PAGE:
There are surely some things to be thankful for when one considers that we no longer live in the Middle Ages. Yet there is much that the Church might be able to glean by looking at the nature of medieval belief and the way the Church understood its place in the community and state (or perhaps the way the Church understood the place of the state and community within the broadest outlines of the Church).
One helpful way to look at the history of the Church is through the lens of ongoing growth and re-appropriation. We look back to look forward and we look forward to understand what is behind us.
Undoubtedly there are advances in the life of the Church that we must be grateful for – that goes without saying. Yet, even as I type this, I am anticipating the critique of those who will immediately apply the language and lens of modern criticism (“Yeah, let’s go back to monarchical, violent, patriarchy!”). Let’s not. But let’s also not think that the modern believer has a monopoly on the terms, signs, and substance of our faith.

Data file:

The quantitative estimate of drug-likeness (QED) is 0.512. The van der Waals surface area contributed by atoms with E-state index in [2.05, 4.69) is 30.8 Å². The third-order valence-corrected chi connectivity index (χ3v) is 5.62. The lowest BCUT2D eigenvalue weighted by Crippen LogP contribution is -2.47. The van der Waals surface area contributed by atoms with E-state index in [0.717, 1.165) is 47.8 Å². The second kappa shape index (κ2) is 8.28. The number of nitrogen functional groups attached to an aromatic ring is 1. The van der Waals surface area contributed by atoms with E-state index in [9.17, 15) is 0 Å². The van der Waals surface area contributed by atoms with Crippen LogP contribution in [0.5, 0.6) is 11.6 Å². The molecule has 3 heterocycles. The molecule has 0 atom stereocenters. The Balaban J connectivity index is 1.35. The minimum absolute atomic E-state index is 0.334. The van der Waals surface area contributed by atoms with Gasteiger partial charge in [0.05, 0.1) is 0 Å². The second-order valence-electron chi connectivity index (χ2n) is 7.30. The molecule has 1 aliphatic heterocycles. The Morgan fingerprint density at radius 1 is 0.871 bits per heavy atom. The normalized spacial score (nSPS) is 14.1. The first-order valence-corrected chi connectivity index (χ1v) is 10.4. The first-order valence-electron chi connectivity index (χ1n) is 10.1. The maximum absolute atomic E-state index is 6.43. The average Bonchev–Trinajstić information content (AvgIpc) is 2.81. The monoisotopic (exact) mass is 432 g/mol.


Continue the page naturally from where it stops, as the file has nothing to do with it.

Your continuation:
There are a couple of areas in particular in which the medieval Church was on to something.